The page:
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MIXED MEDIA

A familiar ring to it

December 03, 2006|Diane Haithman

IT'S not the first time opera has served as the backdrop for the operatic violence in a cinematic tale of organized crime. But it's probably safe to say that Martin Scorsese's "The Departed" is the first mob film to use opera as cellphone ring tone -- for Jack Nicholson's crime leader, Frank Costello.

Howard Shore, composer of the movie's original score, says that weaving the well-known Act 2 sextet "Chi mi frena" from Donizetti's "Lucia di Lammermoor" into the film was Scorsese's idea. "It's also in the scene where Costello goes to the opera; you are seeing a little bit of 'Lucia,' " Shore says.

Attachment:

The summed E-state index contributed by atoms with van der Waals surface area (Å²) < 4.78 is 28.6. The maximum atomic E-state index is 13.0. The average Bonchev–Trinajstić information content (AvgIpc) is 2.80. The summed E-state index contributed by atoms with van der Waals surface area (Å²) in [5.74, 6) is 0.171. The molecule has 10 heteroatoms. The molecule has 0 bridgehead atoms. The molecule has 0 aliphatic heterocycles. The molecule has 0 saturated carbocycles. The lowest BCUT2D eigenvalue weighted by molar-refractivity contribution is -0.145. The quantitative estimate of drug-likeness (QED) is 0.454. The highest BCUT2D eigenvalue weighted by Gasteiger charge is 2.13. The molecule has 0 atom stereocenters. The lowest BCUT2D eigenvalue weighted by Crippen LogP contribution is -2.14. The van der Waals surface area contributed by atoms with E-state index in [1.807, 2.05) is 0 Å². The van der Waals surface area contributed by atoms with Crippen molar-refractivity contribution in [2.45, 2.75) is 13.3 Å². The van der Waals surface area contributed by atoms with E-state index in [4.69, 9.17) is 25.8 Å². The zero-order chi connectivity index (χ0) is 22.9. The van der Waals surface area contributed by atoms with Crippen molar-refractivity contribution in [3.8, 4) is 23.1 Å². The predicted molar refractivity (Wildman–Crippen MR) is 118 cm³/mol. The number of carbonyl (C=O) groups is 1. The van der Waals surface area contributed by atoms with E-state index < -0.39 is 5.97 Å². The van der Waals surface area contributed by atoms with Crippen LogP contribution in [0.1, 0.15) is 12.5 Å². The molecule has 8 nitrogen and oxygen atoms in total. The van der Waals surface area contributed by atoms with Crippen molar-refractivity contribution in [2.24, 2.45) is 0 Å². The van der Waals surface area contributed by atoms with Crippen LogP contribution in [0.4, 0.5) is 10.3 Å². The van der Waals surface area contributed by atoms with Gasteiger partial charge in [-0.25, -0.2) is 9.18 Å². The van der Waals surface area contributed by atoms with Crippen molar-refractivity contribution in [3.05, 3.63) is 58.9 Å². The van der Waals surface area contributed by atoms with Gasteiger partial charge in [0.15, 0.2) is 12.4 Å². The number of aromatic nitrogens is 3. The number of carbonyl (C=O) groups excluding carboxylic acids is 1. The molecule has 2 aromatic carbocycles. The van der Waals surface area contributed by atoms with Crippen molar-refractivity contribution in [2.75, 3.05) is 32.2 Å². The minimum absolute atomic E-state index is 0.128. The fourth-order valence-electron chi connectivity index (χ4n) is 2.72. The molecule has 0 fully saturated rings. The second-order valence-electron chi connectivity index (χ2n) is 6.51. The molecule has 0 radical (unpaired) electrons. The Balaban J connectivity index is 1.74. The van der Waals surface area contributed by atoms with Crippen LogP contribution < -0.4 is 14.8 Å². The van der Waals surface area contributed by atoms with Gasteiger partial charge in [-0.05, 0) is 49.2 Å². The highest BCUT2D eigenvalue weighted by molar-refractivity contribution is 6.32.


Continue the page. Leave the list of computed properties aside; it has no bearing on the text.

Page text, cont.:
Shore says Scorsese decided to use this snatch of the opera in homage to Howard Hawks' 1932 classic "Scarface," in which Paul Muni's character, Tony "Scarface" Camonte, whistles the sextet while gunning down a gangland boss.

Shore also played with musical symbolism: He composed the score for four guitarists as a sort of accelerating tango.

"Marty thought the tango represented what he called the 'dance of death' that everyone in the movie is doing," he says. "The movie begins with two guitars, and then expands, and ends with Marc Ribot's Dobro and Larry Saltzman's steel-string in a kind of battle, almost a bullfight, to end the tango."

-- Diane Haithman

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